Here’s what appears to be another example of domestic spying abuse. From In These Times:
Thomas Nelson knew someone had been going through his northeast Portland law office. He didn’t know who, or why, but several times””from January to July 2005″”he noticed that papers on his desk had been moved and his computer rebooted. Yet, he says, “as far as I [could] tell, nothing was taken.”
Then he got an e-mail from Jon Norling, another lawyer in the same suite, alerting him that twice on a previous night someone posing as a member of the cleaning crew had tried to enter the office. “I know the cleaning crew,” Norling says. “For a while they were all Hispanic, and women. “¦ [This was] a middle-aged white guy speaking perfect English.” A few weeks later, on July 5, it happened again.
Because of this, Nelson moved his files to his house in the mountians.
Still, within a few weeks he noticed more disturbing signs. Mulitple times, he came home to find that the electricity had been out and the alarm deactivated. The alarm company failed to follow protocol and notify him of the lapse in service. When he called to inquire, they were uncharacteristically circumspect.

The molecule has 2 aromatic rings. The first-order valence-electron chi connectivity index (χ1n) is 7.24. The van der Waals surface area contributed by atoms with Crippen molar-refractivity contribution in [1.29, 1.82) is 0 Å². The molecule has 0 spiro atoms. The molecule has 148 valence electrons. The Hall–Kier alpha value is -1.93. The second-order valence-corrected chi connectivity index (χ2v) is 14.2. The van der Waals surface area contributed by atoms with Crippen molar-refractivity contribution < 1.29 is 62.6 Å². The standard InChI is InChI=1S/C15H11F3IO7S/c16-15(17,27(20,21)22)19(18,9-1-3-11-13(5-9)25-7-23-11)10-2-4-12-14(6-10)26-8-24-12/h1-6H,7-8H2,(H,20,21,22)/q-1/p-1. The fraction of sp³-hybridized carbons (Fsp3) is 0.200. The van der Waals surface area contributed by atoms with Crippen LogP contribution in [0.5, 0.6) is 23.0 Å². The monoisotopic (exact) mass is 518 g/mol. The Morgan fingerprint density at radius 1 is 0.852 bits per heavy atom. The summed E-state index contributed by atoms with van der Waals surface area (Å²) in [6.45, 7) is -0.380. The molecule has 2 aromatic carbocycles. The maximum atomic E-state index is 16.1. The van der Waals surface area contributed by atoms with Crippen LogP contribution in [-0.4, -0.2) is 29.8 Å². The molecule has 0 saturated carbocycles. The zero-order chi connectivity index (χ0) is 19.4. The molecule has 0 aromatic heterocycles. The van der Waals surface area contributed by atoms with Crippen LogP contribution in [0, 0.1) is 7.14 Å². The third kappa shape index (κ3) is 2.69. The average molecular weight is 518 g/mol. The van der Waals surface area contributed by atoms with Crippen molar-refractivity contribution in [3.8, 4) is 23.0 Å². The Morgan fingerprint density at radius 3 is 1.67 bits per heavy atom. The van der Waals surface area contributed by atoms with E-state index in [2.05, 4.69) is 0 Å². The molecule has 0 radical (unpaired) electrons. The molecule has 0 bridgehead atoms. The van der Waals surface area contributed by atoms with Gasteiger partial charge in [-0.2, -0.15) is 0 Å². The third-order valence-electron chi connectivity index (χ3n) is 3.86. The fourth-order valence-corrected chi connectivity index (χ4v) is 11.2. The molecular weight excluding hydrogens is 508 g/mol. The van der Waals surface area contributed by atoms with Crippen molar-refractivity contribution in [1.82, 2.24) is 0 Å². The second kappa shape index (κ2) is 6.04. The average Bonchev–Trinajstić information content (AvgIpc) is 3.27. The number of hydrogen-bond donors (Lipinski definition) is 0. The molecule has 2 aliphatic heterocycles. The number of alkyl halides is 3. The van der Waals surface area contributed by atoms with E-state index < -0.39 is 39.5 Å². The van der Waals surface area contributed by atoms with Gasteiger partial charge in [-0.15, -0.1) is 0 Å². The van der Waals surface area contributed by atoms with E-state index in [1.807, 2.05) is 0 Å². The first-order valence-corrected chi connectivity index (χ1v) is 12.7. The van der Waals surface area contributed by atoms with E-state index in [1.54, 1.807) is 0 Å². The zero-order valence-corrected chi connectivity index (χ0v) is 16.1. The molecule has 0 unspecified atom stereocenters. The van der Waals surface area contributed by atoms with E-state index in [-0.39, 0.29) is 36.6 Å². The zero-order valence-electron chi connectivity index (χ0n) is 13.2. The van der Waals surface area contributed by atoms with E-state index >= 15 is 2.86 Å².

At that point, Nelson started to suspect federal involvement. “When the FBI wants to go to a place, they put out what’s called a “˜National Security Letter,'” he explains. “That letter tells, for example, the landlord, or another person who might have to facilitate the entry, that it is illegal to ever say anything about the assistance that is provided. My guess is that those letters went out to the building management, including the security company, and to the alarm company.”
At least he’s fighting it:
On Feb. 28, Nelson became the first attorney to file a suit alleging specific damages from the NSA spy program. The complaint””Al-Haramain Islamic Foundation v. Bush“”accuses the NSA of monitoring communications between Al-Buthe and two of Al-Haramain’s lawyers, Wendell Belew and Asim Ghafoor. It also alleges that the NSA then shared its information with the Treasury Department, who used it to freeze Al-Haramain’s assets.
Perhaps this case can be used to shed a bit more public light on our domestic eavesdropping programs.